And such thy honours, oh beloved of Heaven!
Dear to mankind thy fame survives, nor fades
Its bloom eternal in the Stygian shades.
But what to me avail my honours gone,
Successful toils, and battles bravely won ? 120
Doom'd by stern Jove at home to end my life,
By cursed Ægysthus, and a faithless wise !"

Thus they : while Hermes o'er the dreary plain
Led the sad numbers by Ulysses slain.
On each majestic form they cast a view, 125
And timorous pass'd, and awfully withdrew.
But Agamemnon, through the gloomy shade,
His ancient host Amphimedon survey'd ;
“ Son of Melanthius !” he began, “oh say!
What cause compellid so many, and so gay, 130
To tread the downward, melancholy way?
Say, could one city yield a troop so fair?
Were all these partners of one native air ?
Or did the rage of stormy Neptune sweep
Your lives at once, and whelm beneath the deep? 135

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Did nightly thieves, or pirates' cruel bands,
Drench with your blood your pillaged country's

sands?
Or well-defending some beleaguer'd wall,
Say, for the public did ye greatly fall?
Inform thy guest: for such I was of yore 140
When our triumphant navies touch'd your shore;
Forced a long month the wintry seas to bear,
To move the great Ulysses to the war.

“Oh king of men! I faithful shall relate," Replied Amphimedon, " our hapless fate. 145 Ulysses absent, our ambitious aim With rival loves pursued his royal dame ; Her coy reserve, and prudence mix'd with pride, Our common suit nor granted, nor denied ; But close with inward hate our deaths design'd ; 150 Versed in all arts of wily woman kind. Her hand, laborious, in delusion spread A spacious loom, and mix'd the various thread. • Ye peers,' she cried, 'who press to gain my heart, Where dead Ulysses claims no more a part, 155 Yet a short space your rival suit suspend, Till this funereal web my labours end : Cease, till to good Laertes I bequeath A task of grief, his ornaments of death : Lest, when the fates his royal ashes claim, 160 The Grecian matrons taint my spotless fame ; Should he, long honour'd with supreme command, Want the last duties of a daughter's hand.'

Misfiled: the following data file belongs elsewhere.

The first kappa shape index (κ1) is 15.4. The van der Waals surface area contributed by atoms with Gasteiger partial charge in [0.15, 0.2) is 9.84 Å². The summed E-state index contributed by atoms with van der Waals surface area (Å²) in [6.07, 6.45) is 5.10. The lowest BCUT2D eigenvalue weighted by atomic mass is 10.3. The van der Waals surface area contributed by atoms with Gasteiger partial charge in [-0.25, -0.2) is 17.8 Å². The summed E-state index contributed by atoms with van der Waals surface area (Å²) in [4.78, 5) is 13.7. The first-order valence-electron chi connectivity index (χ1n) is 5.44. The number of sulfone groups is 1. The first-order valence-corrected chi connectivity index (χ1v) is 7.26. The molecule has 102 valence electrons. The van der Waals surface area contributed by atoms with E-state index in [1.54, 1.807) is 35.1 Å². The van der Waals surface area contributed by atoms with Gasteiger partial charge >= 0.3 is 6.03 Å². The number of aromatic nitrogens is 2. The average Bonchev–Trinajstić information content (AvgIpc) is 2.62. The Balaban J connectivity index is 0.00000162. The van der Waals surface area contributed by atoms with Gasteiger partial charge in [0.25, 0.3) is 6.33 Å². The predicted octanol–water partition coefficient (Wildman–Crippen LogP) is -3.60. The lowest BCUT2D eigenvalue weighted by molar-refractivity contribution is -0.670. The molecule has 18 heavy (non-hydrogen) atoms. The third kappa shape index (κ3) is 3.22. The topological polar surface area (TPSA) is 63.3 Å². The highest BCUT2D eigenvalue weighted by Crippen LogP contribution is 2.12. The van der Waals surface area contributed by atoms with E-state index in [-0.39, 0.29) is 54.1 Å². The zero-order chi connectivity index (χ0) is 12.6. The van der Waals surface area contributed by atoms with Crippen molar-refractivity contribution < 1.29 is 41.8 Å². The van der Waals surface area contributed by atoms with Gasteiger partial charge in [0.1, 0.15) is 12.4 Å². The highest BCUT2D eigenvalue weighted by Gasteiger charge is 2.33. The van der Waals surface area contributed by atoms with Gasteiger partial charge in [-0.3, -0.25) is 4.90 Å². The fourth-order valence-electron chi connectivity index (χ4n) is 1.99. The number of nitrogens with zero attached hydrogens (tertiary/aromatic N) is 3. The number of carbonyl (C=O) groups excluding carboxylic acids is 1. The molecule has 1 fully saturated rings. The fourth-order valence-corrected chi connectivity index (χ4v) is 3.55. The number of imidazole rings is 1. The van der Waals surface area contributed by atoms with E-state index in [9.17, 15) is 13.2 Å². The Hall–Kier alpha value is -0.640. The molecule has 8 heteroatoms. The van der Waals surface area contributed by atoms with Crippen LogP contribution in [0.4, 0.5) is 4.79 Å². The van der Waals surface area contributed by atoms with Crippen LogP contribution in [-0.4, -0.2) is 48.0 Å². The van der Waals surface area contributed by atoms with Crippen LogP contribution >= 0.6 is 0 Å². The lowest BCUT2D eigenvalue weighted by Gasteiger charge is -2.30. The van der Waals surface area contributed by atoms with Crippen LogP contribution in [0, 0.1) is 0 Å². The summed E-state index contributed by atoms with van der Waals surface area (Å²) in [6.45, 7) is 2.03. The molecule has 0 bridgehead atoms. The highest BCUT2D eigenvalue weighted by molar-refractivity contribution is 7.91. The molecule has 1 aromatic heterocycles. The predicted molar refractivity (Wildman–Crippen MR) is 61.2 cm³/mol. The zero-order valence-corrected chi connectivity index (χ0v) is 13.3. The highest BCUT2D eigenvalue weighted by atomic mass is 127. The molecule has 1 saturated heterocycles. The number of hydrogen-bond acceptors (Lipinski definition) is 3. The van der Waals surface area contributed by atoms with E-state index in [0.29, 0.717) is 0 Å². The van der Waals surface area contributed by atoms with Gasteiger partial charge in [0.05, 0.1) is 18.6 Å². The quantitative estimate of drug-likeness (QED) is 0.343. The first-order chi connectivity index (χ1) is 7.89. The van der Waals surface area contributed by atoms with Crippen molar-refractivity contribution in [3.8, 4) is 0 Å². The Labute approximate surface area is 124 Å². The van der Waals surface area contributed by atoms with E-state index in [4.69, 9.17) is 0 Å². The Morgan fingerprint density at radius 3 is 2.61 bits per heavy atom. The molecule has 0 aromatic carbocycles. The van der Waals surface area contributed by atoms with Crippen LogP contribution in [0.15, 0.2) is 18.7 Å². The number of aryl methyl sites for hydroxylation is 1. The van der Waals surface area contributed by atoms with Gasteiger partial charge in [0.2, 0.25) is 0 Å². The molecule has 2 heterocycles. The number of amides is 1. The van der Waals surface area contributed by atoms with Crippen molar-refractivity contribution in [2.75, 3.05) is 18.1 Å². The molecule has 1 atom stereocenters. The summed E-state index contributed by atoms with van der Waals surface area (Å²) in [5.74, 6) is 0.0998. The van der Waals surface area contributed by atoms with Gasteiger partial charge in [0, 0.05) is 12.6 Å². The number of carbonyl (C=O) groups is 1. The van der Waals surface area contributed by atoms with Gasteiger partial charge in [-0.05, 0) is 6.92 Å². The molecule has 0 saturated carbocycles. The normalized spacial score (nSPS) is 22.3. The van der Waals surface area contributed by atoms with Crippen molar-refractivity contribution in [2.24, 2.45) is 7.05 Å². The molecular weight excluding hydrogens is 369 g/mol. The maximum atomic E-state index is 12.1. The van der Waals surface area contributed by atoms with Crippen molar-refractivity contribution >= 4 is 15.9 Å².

“ The fiction pleased, our generous train complies, Nor fraud mistrusts in virtue's fair disguise. 165 The work she plied, but studious of delay, Each following night reversed the toils of day. Unheard, unseen, three years her arts prevail; The fourth, her maid reveal'd the amazing tale, And show'd, as unperceived we took our stand, 170 The backward labours of her faithless hand. Forced, she completes it; and before us lay

The mingled web, whose gold and silver ray
Display'd the radiance of the night and day.

“Just as she finish'd her illustrious toil, 175
Ill fortune led Ulysses to our isle.
Far in a lonely nook, beside the sea,
At an old swineherd's rural lodge he lay:
Thither his son from sandy Pyle repairs,
And speedy lands, and secretly confers. 180
They plan our future ruin, and resort
Confederate to the city and the court.
First came the son; the father next succeeds,
Clad like a beggar, whom Eumæus leads;
Propp'd on a staff, deform'd with age and care, 185
And hung with rags that flutter'd in the air.
Who could Ulysses in that form behold?
Scorn’d by the young, forgotten by the old,
Ill used by all ! to every wrong resign'd,
Patient he suffer'd with a constant mind.

190 But when, arising in his wrath to obey The will of Jove, he gave the vengeance way; The scatter'd arms that hung around the dome Careful he treasured in a private room : Then to her suitors bade his queen propose 195 The archer's strife, the source of future woes, And omen of our death! In vain we drew The twanging string, and tried the stubborn yew : To none it yields but great Ulysses' hands; In vain we threat ; Telemachus commands: 200 The bow he snatch'd, and in an instant bent; Through every ring the victor arrow went. Fierce on the threshold then in arms he stood; Pour'd forth the darts that thirsted for our blood, And frown'd before us, dreadful as a god! 205 First bleeds Antinous; thick the shafts resound; And heaps on heaps the wretches strew the ground ; This way, and that, we turn, we fly, we fall; Some god assisted, and unmann'd us all : Ignoble cries precede the dying groans;

210 ind batter'd brains and blood besmear the stones.